52 min

117: Ain’t We Lucky We Got Thelma from ‘Good Times’… Actress Bern Nadette Stanis I SEE U with Eddie Robinson

    • Society & Culture

In 1974, CBS premiered Good Times, a TV sitcom that would showcase the first Black mother and Black father on screen – two parents, trying to make ends meet, while raising three children. Set in a public housing project in the south side of Chicago, Good Times elevated stories of struggle – the joy, the pain and the dreams of a determined Evans family during the economically turbulent 1970s. With legendary producer Norman Lear at the helm, the program would be one of three of the top ten rated shows with Black casts on American TV at that time – the other two gems were Sanford & Son and The Jeffersons.But there were many, including actors on these shows, who believed that producers equated the black experience with poverty and that too often writers pushed negative stereotypes and tropes, especially after the progress in civil rights of the previous decade. Times also weren’t all that good for the Black creators of Good Times, Eric Monte and Mike Evans – both men struggled with Lear to receive recognition for their work.
In the last 50 years, we’ve seen a (mostly) upward trajectory of positive Black representation in film and television – from the likes of The Cosby Show to Abbott Elementary or HBO’s Insecure. Despite this advancement, negative stereotypes persist – and a new animated reboot of Good Times on Netflix is igniting fresh criticism, with many viewers saying the show promotes an image of Blacks as criminal, prone to violence, uneducated and hypersexualized. Would a reboot of a classic sitcom with an all-white cast like The Brady Bunch or Leave It to Beaver receive the same kind of treatment today?Join us as I SEE U host Eddie Robinson chats with the actor who portrayed the first Black teen on network television – Bern Nadette Stanis, who starred as Thelma, the daughter of the Evans family in Good Times. Stanis shares her thoughts on the adult reboot and how she felt misled after portraying one of the characters in the modern series. Plus, Variety TV critic, Aramide Tinubu, provides her perspective on why Hollywood still refuses to let go of outdated and harmful depictions of American Black life.

In 1974, CBS premiered Good Times, a TV sitcom that would showcase the first Black mother and Black father on screen – two parents, trying to make ends meet, while raising three children. Set in a public housing project in the south side of Chicago, Good Times elevated stories of struggle – the joy, the pain and the dreams of a determined Evans family during the economically turbulent 1970s. With legendary producer Norman Lear at the helm, the program would be one of three of the top ten rated shows with Black casts on American TV at that time – the other two gems were Sanford & Son and The Jeffersons.But there were many, including actors on these shows, who believed that producers equated the black experience with poverty and that too often writers pushed negative stereotypes and tropes, especially after the progress in civil rights of the previous decade. Times also weren’t all that good for the Black creators of Good Times, Eric Monte and Mike Evans – both men struggled with Lear to receive recognition for their work.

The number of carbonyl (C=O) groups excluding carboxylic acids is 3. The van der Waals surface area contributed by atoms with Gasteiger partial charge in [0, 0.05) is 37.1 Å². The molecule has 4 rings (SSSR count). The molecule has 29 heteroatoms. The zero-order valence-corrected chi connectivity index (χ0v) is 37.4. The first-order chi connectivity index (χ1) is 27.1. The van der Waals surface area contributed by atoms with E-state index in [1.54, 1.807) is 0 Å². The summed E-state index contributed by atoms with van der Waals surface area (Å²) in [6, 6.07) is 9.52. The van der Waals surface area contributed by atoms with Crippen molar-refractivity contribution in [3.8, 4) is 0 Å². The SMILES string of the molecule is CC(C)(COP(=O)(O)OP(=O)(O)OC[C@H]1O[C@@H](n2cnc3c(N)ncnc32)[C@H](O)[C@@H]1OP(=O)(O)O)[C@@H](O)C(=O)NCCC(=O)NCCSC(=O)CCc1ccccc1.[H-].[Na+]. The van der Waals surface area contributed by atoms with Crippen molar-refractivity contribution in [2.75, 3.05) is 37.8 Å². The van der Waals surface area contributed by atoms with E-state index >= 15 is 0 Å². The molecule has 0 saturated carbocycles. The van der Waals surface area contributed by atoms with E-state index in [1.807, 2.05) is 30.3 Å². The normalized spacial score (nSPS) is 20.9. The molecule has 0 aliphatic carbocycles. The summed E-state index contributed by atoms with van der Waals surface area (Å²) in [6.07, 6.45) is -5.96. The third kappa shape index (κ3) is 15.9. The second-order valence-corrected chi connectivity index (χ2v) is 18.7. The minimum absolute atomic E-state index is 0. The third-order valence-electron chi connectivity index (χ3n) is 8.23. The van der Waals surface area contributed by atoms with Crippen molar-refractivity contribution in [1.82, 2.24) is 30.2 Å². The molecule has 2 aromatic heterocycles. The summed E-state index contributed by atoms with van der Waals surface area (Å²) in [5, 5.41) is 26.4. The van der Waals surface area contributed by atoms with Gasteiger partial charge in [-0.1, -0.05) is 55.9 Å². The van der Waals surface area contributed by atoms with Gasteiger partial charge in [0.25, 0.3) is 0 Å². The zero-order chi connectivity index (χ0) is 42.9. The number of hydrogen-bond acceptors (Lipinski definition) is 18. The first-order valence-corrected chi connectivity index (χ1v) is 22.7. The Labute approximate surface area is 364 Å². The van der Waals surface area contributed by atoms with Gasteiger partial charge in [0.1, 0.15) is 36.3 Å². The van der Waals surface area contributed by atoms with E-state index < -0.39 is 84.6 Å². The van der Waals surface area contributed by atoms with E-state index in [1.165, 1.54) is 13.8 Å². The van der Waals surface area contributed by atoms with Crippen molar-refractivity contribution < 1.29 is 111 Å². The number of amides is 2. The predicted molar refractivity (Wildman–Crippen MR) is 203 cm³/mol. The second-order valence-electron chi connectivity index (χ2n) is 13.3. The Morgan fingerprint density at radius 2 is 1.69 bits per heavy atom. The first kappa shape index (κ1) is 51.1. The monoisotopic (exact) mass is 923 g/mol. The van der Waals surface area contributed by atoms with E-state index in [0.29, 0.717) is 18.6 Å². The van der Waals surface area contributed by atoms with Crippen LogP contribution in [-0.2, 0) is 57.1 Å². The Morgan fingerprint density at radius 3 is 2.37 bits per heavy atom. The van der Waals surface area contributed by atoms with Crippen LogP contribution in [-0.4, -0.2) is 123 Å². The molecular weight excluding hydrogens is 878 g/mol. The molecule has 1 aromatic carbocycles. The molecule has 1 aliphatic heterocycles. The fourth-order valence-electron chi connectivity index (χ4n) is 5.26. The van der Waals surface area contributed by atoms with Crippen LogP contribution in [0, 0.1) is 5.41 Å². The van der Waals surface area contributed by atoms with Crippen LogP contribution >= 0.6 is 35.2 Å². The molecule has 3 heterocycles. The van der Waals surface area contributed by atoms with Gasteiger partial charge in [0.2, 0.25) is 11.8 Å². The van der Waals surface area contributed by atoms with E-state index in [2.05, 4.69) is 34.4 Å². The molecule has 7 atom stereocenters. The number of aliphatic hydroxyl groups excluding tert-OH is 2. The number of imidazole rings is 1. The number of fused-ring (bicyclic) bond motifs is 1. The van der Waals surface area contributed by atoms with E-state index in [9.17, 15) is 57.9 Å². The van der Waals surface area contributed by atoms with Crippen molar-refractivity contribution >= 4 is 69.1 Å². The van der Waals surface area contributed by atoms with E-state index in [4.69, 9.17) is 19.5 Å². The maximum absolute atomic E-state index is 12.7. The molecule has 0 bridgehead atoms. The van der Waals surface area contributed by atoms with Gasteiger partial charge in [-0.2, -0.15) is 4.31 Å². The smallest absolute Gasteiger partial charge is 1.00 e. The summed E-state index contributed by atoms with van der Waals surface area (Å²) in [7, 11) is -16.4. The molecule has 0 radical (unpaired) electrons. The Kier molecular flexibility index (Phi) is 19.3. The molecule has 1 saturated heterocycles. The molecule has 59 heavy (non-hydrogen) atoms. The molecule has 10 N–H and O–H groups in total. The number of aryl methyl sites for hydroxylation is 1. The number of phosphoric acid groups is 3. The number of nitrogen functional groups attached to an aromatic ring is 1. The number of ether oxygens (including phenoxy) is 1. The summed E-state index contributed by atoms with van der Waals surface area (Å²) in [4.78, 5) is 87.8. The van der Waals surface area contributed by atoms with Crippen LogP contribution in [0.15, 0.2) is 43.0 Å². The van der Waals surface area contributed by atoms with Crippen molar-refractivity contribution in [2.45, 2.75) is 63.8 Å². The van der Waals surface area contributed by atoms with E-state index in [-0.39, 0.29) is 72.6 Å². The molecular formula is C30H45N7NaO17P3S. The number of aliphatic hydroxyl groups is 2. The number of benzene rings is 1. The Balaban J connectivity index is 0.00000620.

In the last 50 years, we’ve seen a (mostly) upward trajectory of positive Black representation in film and television – from the likes of The Cosby Show to Abbott Elementary or HBO’s Insecure. Despite this advancement, negative stereotypes persist – and a new animated reboot of Good Times on Netflix is igniting fresh criticism, with many viewers saying the show promotes an image of Blacks as criminal, prone to violence, uneducated and hypersexualized. Would a reboot of a classic sitcom with an all-white cast like The Brady Bunch or Leave It to Beaver receive the same kind of treatment today?Join us as I SEE U host Eddie Robinson chats with the actor who portrayed the first Black teen on network television – Bern Nadette Stanis, who starred as Thelma, the daughter of the Evans family in Good Times. Stanis shares her thoughts on the adult reboot and how she felt misled after portraying one of the characters in the modern series. Plus, Variety TV critic, Aramide Tinubu, provides her perspective on why Hollywood still refuses to let go of outdated and harmful depictions of American Black life.

52 min

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